KENNEWICK, Wash. -- It's a problem that's clogging up our court system. People with mental health issues, committing crimes, and ending up in our jails and prisons.
"Many criminal defendants have mental health problems to different degrees. Some of which may be an excuse for the crime, and some of which are not," says Benton Franklin Superior Court Judge Craig Matheson.
Matheson says mental health problems are on a wide spectrum and it's not always a matter of competency or insanity but somewhere in between. Benton County Prosecutor Andy Miller agrees. "I would say that is probably our weakest spot right now. Addressing the mental health needs of people who are sane and competent to stand trial but they have mental health issues that contributes to their criminal behavior. I don't think the system is doing as good of a job as we could in addressing those people.," says Miller.
Judge Matheson says the law in Washington could be better suited for these types of issues. "There's just no authority of the court to deal with that or to impose mental health counseling as well as punishment. Sometimes that would be appropriate, to give less punishment, some counseling as opposed to just punishment.," says Matheson.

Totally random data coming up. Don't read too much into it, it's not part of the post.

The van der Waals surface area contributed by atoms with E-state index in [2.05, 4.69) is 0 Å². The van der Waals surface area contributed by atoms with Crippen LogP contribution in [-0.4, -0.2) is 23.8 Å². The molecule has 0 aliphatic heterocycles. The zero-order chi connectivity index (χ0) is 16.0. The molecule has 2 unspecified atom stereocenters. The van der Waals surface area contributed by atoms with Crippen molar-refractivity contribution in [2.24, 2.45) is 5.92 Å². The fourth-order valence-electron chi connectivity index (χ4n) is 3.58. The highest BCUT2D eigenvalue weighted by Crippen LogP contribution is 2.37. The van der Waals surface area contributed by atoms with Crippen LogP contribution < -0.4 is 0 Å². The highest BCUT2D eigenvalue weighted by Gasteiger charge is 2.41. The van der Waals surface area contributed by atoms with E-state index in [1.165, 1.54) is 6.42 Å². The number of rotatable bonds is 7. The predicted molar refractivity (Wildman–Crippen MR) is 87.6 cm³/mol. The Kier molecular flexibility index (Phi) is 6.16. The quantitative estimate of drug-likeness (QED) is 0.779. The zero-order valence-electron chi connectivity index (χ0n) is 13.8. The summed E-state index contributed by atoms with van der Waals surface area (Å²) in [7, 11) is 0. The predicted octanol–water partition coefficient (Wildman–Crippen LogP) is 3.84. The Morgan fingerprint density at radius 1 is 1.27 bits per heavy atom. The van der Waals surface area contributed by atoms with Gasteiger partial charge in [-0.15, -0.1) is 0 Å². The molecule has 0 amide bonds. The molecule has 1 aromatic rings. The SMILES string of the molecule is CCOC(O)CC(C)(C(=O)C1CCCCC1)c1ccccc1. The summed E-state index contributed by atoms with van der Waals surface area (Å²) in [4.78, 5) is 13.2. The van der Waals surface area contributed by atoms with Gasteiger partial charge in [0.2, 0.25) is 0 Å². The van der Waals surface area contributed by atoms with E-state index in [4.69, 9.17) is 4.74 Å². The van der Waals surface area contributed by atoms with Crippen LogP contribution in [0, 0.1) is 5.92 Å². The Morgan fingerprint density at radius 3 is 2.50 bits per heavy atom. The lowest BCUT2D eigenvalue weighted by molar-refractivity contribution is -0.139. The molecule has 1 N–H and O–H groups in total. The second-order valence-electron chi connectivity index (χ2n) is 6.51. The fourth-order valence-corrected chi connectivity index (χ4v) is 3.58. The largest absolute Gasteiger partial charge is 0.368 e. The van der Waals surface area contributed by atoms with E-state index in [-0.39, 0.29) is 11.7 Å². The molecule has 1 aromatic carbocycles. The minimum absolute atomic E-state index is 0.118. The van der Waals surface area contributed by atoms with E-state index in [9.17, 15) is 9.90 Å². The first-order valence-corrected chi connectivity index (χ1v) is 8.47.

Both the judge and prosecutor agree an alternative, mental health court, like our current drug courts would be helpful. Miller says, all they can do as prosecutors is adjust charges and sentencing requests, but there is no exact rule to follow.
Matheson says changes by the Supreme Court but sentencing in jurors hands "It used to be decided by the judge. So a judge could decide to go outside the standard range, and just needed to make a written record of the reason for it. And there had to be compelling reasons, to deviate from the standard range. Now the judge doesn't have that authority."